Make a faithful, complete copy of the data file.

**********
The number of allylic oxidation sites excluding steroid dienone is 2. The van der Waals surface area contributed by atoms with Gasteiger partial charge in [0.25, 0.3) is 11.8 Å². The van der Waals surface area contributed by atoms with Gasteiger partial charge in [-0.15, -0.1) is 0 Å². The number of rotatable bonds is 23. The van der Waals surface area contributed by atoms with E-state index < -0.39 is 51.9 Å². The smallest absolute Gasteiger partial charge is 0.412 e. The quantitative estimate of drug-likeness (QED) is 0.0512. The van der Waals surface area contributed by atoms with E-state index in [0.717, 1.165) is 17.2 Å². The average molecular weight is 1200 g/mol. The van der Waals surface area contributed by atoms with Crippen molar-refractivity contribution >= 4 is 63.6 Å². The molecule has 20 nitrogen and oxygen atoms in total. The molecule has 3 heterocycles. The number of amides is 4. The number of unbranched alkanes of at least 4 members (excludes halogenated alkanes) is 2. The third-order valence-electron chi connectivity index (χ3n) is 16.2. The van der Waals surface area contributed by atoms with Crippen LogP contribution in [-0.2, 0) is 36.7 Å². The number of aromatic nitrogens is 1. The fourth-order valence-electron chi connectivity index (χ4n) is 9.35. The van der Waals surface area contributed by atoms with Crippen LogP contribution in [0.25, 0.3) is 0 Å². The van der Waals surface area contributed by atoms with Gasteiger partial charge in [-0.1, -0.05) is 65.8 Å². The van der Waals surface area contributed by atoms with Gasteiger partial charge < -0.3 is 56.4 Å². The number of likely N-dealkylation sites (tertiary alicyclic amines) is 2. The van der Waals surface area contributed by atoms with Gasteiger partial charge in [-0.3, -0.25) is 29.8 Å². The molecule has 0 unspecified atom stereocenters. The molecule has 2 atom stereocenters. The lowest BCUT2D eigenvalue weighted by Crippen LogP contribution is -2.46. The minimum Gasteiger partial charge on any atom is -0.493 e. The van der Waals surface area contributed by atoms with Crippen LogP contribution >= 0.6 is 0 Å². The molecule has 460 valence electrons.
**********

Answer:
The number of allylic oxidation sites excluding steroid dienone is 2. The van der Waals surface area contributed by atoms with Gasteiger partial charge in [0.25, 0.3) is 11.8 Å². The van der Waals surface area contributed by atoms with Gasteiger partial charge in [-0.15, -0.1) is 0 Å². The number of rotatable bonds is 23. The van der Waals surface area contributed by atoms with E-state index < -0.39 is 51.9 Å². The smallest absolute Gasteiger partial charge is 0.412 e. The quantitative estimate of drug-likeness (QED) is 0.0512. The van der Waals surface area contributed by atoms with E-state index in [0.717, 1.165) is 17.2 Å². The average molecular weight is 1200 g/mol. The van der Waals surface area contributed by atoms with Crippen molar-refractivity contribution >= 4 is 63.6 Å². The molecule has 20 nitrogen and oxygen atoms in total. The molecule has 3 heterocycles. The number of amides is 4. The number of unbranched alkanes of at least 4 members (excludes halogenated alkanes) is 2. The third-order valence-electron chi connectivity index (χ3n) is 16.2. The van der Waals surface area contributed by atoms with Crippen LogP contribution in [-0.2, 0) is 36.7 Å². The number of aromatic nitrogens is 1. The fourth-order valence-electron chi connectivity index (χ4n) is 9.35. The van der Waals surface area contributed by atoms with Crippen LogP contribution in [0.25, 0.3) is 0 Å². The van der Waals surface area contributed by atoms with Gasteiger partial charge in [-0.1, -0.05) is 65.8 Å². The van der Waals surface area contributed by atoms with Gasteiger partial charge < -0.3 is 56.4 Å². The number of likely N-dealkylation sites (tertiary alicyclic amines) is 2. The van der Waals surface area contributed by atoms with Gasteiger partial charge in [-0.3, -0.25) is 29.8 Å². The molecule has 0 unspecified atom stereocenters. The molecule has 2 atom stereocenters. The lowest BCUT2D eigenvalue weighted by Crippen LogP contribution is -2.46. The minimum Gasteiger partial charge on any atom is -0.493 e. The van der Waals surface area contributed by atoms with Crippen LogP contribution >= 0.6 is 0 Å². The molecule has 460 valence electrons.